Writing off what happened in Isla Vista as the work of a madman so unlike ourselves serves only to obscure the misogyny and white supremacy that undergirded Rodger’s crimes, conveniently letting us off the hook for the ways those violences are rooted, too, in our own hearts and communities, on our watch.
Unless we see and name the misogyny and white supremacy in our midst, we baptize a status quo that is inherently violent, hierarchical, and unjust.
Hold it up to the light. Make it visible. Make it change.
Rodger’s manifesto is the narcissistic biography of an entitled man with a penchant for material pleasure, revenge fantasy, and striking out at blonde women and the men they chose over him:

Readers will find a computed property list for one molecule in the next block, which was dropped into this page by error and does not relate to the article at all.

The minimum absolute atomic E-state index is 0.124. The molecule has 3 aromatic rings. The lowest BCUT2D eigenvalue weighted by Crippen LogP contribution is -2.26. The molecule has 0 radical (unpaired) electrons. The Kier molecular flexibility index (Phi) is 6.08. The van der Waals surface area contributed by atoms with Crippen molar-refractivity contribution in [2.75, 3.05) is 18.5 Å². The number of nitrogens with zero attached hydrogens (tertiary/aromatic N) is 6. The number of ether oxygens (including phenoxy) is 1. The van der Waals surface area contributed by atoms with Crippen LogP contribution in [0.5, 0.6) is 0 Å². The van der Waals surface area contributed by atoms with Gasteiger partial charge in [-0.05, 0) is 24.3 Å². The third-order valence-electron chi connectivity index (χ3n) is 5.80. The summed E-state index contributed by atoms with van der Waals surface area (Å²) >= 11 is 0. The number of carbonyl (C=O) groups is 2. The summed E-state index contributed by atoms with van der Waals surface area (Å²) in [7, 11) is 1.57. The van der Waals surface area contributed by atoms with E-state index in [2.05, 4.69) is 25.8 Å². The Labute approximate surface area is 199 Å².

“I was stopped at a stoplight in Isla Vista when I saw two hot blonde girls waiting at the bus stop. I was dressed in one of my nice shirts, so I looked at them and smiled. They looked at me, but they didn’t even deign to smile back. They just looked away as if I was a fool. As I drove away I became very infuriated. It was such an insult. This was the way all girls treated me, and I was sick and tired of it. In a rage, I made a U-turn, pulled up to their bus stop and splashed my Starbucks latte all over them. I felt a feeling a spiteful satisfaction as I saw it stain their jeans… How dare those girls snub me in such a fashion! How dare they insult me so! …They deserved the punishment I gave them. It was such a pity that my latte wasn’t hot enough to burn them. Those girls deserved to be dumped in boiling water for the crime of not giving me the attention and adoration I so rightfully deserve!”